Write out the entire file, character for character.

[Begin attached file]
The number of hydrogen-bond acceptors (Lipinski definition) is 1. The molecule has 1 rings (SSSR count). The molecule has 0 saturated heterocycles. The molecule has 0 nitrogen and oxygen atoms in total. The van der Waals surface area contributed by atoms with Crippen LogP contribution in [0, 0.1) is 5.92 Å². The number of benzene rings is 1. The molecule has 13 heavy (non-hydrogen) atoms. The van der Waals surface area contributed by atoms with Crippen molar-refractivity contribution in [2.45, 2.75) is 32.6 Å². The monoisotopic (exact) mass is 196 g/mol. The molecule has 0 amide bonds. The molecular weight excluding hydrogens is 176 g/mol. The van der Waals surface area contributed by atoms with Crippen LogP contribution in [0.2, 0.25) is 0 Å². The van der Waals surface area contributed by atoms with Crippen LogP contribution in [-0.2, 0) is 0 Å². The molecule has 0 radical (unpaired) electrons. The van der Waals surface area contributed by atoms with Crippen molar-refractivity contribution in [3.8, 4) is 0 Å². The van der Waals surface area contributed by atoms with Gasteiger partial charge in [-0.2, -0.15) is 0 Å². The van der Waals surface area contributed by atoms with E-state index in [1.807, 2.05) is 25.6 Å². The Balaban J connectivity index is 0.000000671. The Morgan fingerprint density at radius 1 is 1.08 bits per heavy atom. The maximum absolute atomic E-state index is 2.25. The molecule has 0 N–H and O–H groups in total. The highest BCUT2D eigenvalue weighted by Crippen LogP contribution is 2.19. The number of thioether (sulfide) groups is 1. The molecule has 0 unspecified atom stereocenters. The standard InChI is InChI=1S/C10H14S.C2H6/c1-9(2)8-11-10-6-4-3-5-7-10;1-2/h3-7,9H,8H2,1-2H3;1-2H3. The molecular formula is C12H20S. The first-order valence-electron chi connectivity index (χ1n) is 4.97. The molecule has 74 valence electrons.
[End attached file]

The number of hydrogen-bond acceptors (Lipinski definition) is 1. The molecule has 1 rings (SSSR count). The molecule has 0 saturated heterocycles. The molecule has 0 nitrogen and oxygen atoms in total. The van der Waals surface area contributed by atoms with Crippen LogP contribution in [0, 0.1) is 5.92 Å². The number of benzene rings is 1. The molecule has 13 heavy (non-hydrogen) atoms. The van der Waals surface area contributed by atoms with Crippen molar-refractivity contribution in [2.45, 2.75) is 32.6 Å². The monoisotopic (exact) mass is 196 g/mol. The molecule has 0 amide bonds. The molecular weight excluding hydrogens is 176 g/mol. The van der Waals surface area contributed by atoms with Crippen LogP contribution in [0.2, 0.25) is 0 Å². The van der Waals surface area contributed by atoms with Crippen LogP contribution in [-0.2, 0) is 0 Å². The molecule has 0 radical (unpaired) electrons. The van der Waals surface area contributed by atoms with Crippen molar-refractivity contribution in [3.8, 4) is 0 Å². The van der Waals surface area contributed by atoms with Gasteiger partial charge in [-0.2, -0.15) is 0 Å². The van der Waals surface area contributed by atoms with E-state index in [1.807, 2.05) is 25.6 Å². The Balaban J connectivity index is 0.000000671. The Morgan fingerprint density at radius 1 is 1.08 bits per heavy atom. The maximum absolute atomic E-state index is 2.25. The molecule has 0 N–H and O–H groups in total. The highest BCUT2D eigenvalue weighted by Crippen LogP contribution is 2.19. The number of thioether (sulfide) groups is 1. The molecule has 0 unspecified atom stereocenters. The standard InChI is InChI=1S/C10H14S.C2H6/c1-9(2)8-11-10-6-4-3-5-7-10;1-2/h3-7,9H,8H2,1-2H3;1-2H3. The molecular formula is C12H20S. The first-order valence-electron chi connectivity index (χ1n) is 4.97. The molecule has 74 valence electrons.